Chapter 1. Securing the Homeland
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15 Chapter 1 Securing the Homeland Modern security regimes are defined by extremes. Practices of spying, torture, indefinite detention, and preemptive war have represented favored responses by the United States to threats of terrorism. But insecurity as a unifying concept has expanded virally since 9/11, spreading into domains of public health and disaster management, among others. Interestingly , whether for the mitigation of potential terrorist threats, flu pandemics , or hurricanes, executive power and individual responsibility prevail as dominant framing mechanisms for responses. In addition, responses to insecurity are increasingly technologized and militarized, whether in forms of technological surveillance, command-and-control organizational structures, or pervasive cultures of secrecy. These are not simply discrete actions played out on the level of nation-state policy. Instead, the field for social practice and conceptions of appropriate governance are transforming rapidly in this climate of constant threats. It is appropriate and necessary, therefore, to assess the implications of security regimes upon public institutions, modes of governance , and forms of life. This chapter begins this project by analyzing the discourses surrounding torture and disaster preparedness in the United States. Both torture and disaster preparedness might be thought of as forms of surveillance that mesh with security cultures. As interrogation, the rationale for torture is to extract information through the constant monitoring of prisoners while inflicting physical pain or psychological distress. Disaster preparedness, on the other hand, invites scrutiny of the self and others to minimize threats through the adoption of different control strategies: locating weaknesses, developing plans, spying on others, and purchasing products to ensure safety. While much more than “surveillance” is occurring with torture and disaster preparedness, monitoring and control are key to both modes of engagement. Logics of Torture In the United States’s protracted “war on terror,” fear of devastating, indiscriminate attack upon civilian populations has been mobilized by politicians and the media to justify extreme military actions and security operations. Often, these practices rely upon the suspension of law both within and beyond the country’s borders. Law can be suspended in many ways. Individuals can be declared extralegal “enemy combatants” or moved to locations beyond law’s reach. Or, laws can simply be declared inapplicable to the present circumstances , as was proposed for parts of the Bill of Rights in legal documents prepared by the Bush administration. Whatever the means of suspending law, these practices enable a false semblance of social order predicated upon universal rights, which can exist in principle while obliterated in practice. Since the United States set out on the “war on terror,” stories about the routine torture of suspected enemies have seeped through the veils of secrecy intended to keep these practices hidden from the public. Whether the torture is conducted by U.S. military personnel, Central Intelligence Agency interrogators , private sector contractors, or allies in other countries, there is now little dispute over the fact of its occurrence. The Abu Ghraib prison in Iraq stands as the most infamous of these cases, where, in 2004, digital photographs of tortured and humiliated prisoners circulated, sparked public outrage, and led to military investigations. Punishment of low-level military personnel followed , but no high-level commanders were held accountable. Since Abu Ghraib, similar stories of tortured civilian prisoners have emerged, especially in the Guantánamo Bay detention camp in Cuba, which has become an international symbol of U.S. violations of human rights. Other stories make less news, such as the brutal treatment and killing of prisoners in Bagram, Afghanistan. At this prison site, in addition to sexually abusing prisoners, intimidating them with dogs, depriving them of sleep, and keeping them shackled in stress positions , “Further evidence of systematic abusive tactics is the use of the ‘common peroneal strike,’ referring to a blow to the side of the leg just above the knee that can cause severe damage. The taxi driver, Dilawar [a prisoner in the Bagram Theater Internment Facility], died after ‘blunt force injuries to the lower extremities’ stopped his heart, according to the autopsy report.”1 Other disturbing incarnations of such extralegal zones are seen in the (almost invisible) practices of extraordinary rendition, or transfer of “enemy combatants” to prisons in countries where they are tortured in so-called black sites.2 These are “concentration camps” in the deepest sense of the word: they strip away rights, knowledge, and humanity, reducing people to a state of “bare life,” whereupon language, consciousness, and civilization cease to exist.3 These instances should not be altogether surprising given the...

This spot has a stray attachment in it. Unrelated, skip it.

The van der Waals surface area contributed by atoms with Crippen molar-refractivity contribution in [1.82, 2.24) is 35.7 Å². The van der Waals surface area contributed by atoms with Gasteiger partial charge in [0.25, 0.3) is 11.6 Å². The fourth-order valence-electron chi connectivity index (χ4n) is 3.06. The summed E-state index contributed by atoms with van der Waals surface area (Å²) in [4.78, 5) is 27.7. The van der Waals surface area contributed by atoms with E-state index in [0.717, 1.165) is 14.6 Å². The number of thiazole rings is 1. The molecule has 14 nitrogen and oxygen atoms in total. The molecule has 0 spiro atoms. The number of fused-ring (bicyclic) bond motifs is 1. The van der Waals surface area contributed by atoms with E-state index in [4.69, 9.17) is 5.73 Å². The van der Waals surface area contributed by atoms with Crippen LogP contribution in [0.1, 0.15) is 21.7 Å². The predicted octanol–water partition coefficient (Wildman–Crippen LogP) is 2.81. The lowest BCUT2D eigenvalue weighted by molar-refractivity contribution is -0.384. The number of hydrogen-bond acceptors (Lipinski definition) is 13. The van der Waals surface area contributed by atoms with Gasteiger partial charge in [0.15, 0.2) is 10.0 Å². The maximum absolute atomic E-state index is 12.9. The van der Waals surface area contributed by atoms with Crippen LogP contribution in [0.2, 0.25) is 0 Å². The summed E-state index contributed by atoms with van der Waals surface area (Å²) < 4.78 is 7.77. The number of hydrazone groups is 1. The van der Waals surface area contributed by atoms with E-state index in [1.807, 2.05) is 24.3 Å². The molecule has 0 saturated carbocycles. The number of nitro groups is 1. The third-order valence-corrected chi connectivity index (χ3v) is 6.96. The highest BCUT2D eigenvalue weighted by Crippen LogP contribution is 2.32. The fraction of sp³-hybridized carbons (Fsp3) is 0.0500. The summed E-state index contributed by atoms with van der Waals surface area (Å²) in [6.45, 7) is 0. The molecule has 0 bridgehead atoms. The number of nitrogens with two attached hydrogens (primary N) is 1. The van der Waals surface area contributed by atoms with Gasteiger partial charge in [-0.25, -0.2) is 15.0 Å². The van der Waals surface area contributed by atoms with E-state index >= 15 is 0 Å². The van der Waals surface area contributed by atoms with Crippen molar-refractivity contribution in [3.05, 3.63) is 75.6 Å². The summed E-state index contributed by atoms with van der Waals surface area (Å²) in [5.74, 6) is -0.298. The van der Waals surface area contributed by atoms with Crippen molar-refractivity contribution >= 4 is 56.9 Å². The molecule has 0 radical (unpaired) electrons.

Subject Headings

  • National security -- United States
  • Internal security -- United States.
  • Electronic surveillance -- United States.
  • Technology -- Social aspects.
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